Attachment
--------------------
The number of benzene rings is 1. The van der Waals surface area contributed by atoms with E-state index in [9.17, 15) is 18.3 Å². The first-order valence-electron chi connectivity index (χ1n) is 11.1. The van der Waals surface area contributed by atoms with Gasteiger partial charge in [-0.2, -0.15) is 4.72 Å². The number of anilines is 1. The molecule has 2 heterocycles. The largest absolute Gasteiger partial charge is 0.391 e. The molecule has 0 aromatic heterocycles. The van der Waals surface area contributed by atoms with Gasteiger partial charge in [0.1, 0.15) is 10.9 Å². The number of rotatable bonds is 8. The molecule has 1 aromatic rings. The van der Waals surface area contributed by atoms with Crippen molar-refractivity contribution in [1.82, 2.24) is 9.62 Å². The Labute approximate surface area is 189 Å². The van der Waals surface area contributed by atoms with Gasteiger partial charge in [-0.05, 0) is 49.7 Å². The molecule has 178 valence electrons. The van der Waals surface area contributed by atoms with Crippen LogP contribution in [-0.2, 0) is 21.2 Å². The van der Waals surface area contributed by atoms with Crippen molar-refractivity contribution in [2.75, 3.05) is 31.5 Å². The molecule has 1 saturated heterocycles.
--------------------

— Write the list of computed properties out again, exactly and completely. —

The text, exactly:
The number of benzene rings is 1. The van der Waals surface area contributed by atoms with E-state index in [9.17, 15) is 18.3 Å². The first-order valence-electron chi connectivity index (χ1n) is 11.1. The van der Waals surface area contributed by atoms with Gasteiger partial charge in [-0.2, -0.15) is 4.72 Å². The number of anilines is 1. The molecule has 2 heterocycles. The largest absolute Gasteiger partial charge is 0.391 e. The molecule has 0 aromatic heterocycles. The van der Waals surface area contributed by atoms with Gasteiger partial charge in [0.1, 0.15) is 10.9 Å². The number of rotatable bonds is 8. The molecule has 1 aromatic rings. The van der Waals surface area contributed by atoms with Crippen molar-refractivity contribution in [1.82, 2.24) is 9.62 Å². The Labute approximate surface area is 189 Å². The van der Waals surface area contributed by atoms with Gasteiger partial charge in [-0.05, 0) is 49.7 Å². The molecule has 178 valence electrons. The van der Waals surface area contributed by atoms with Crippen LogP contribution in [-0.2, 0) is 21.2 Å². The van der Waals surface area contributed by atoms with Crippen molar-refractivity contribution in [2.75, 3.05) is 31.5 Å². The molecule has 1 saturated heterocycles.